A lot of you will already have heard or read about Alabama Rot, but as so little is known about it we wanted to give you the facts that are available to date.
So what is it?
At the moment very little is known about it and the medical name Cutaneous and Renal Glomerular Vasculopathy (CRGV) really describes the signs that it causes.
Initially, it was seen in the late 1980’s in the USA, firstly recognised in Alabama as the name implies, and affected greyhounds. Since 2012 there have been 143 confirmed cases, with 20 cases in 2018.
It affects dogs of all breeds and ages. It does not appear to infect people or other animals.
There is a seasonal link with around 90% of cases reported between November and April and especially with dogs walked in muddy woodland areas or terrain with cold running or standing water.
What are the signs?
It affects the blood vessels of the skin and kidneys, leading to sores developing on the skin of their lower limbs, belly, face, mouth and tongue. These can appear as open ulcers, a swelling or a red area. In around 25% of affected dogs, kidney failure can occur within three to ten days. The signs of kidney failure include vomiting, reduced hunger and unusual tiredness.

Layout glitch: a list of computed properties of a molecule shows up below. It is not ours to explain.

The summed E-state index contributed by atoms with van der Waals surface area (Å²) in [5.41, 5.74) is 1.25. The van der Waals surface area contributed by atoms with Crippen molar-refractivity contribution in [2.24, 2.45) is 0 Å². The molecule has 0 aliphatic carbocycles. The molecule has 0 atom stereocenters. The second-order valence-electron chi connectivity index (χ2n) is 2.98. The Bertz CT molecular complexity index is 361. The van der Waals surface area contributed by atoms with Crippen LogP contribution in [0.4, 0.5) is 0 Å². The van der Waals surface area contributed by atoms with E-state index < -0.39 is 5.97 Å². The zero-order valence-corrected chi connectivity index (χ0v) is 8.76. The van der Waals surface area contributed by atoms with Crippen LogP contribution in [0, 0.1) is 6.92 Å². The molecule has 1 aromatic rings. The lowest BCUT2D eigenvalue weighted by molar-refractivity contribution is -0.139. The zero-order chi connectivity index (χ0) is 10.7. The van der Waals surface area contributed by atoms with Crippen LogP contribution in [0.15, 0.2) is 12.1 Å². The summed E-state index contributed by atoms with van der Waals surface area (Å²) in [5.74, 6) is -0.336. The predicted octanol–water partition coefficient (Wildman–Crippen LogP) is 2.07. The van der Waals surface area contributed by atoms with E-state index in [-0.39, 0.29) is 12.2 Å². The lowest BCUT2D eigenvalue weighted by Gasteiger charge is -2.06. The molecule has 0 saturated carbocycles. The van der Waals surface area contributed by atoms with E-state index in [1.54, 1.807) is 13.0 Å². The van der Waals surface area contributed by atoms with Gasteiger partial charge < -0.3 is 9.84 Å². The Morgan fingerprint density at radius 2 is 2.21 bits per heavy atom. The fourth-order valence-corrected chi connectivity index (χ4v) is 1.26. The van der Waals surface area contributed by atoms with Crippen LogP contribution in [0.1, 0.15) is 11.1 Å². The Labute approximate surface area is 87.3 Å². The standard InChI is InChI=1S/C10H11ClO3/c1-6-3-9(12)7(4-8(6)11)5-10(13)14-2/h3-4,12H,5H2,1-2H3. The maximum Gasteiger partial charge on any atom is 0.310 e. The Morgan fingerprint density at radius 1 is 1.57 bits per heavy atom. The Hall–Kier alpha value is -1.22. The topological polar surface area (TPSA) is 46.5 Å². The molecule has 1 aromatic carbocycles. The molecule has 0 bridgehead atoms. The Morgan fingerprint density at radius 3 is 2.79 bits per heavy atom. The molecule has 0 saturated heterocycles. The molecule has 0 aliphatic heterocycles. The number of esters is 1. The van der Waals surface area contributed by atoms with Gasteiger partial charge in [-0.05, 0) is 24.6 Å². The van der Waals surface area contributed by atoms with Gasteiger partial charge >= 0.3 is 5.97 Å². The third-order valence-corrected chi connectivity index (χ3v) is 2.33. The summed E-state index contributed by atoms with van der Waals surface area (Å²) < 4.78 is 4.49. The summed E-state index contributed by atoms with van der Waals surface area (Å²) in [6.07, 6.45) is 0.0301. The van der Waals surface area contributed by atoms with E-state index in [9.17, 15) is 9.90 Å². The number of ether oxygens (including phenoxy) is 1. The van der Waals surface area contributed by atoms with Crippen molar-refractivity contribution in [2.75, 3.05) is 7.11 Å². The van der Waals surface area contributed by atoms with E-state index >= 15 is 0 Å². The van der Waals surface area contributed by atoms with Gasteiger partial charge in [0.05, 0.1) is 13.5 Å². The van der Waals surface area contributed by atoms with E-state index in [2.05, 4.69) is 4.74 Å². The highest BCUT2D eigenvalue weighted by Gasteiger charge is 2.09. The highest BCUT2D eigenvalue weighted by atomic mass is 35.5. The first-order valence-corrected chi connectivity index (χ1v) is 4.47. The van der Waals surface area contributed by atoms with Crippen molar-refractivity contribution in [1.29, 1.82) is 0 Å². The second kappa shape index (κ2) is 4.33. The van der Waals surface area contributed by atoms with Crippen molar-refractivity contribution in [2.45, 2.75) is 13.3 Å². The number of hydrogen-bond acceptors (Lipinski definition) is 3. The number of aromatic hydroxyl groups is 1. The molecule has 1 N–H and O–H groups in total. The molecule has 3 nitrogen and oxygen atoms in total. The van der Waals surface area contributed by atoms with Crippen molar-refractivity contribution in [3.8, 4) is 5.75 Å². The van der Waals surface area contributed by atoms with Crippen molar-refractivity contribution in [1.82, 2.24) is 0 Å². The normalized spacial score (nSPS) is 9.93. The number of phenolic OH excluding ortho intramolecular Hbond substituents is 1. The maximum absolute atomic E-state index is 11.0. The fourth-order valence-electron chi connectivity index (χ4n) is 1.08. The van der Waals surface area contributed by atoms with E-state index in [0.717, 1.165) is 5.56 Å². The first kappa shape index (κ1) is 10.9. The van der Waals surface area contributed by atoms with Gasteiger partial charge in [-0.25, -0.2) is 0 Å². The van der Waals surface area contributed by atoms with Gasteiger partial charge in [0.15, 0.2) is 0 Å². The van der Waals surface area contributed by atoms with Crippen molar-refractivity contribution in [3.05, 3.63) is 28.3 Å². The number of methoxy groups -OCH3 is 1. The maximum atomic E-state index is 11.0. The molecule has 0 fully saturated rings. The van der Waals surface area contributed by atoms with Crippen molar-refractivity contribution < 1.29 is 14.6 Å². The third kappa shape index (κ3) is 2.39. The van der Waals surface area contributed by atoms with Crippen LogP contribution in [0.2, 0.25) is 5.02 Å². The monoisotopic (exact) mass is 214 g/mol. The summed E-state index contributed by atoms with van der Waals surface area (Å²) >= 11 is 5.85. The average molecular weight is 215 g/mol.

What should you do if you are worried your dog may have it?
Firstly there are many diseases that can cause similar signs so it is not unique to Alabama Rot. We would advise you to come in and see the vet so that they can have a thorough examination to make a diagnosis, which may involve some blood tests.
What if it is Alabama Rot?
Early and intensive treatments give the best results and some cases treated early have survived, but sadly this is not always the case. The current survival rate for the confirmed cases is 15%.
Can it be prevented?
Because the cause is unknown clear advice on prevention is difficult. The current thought is that it can be picked up on the paws on muddy walks so washing after a walk is a sensible precaution and if you see anything that concerns you contact us.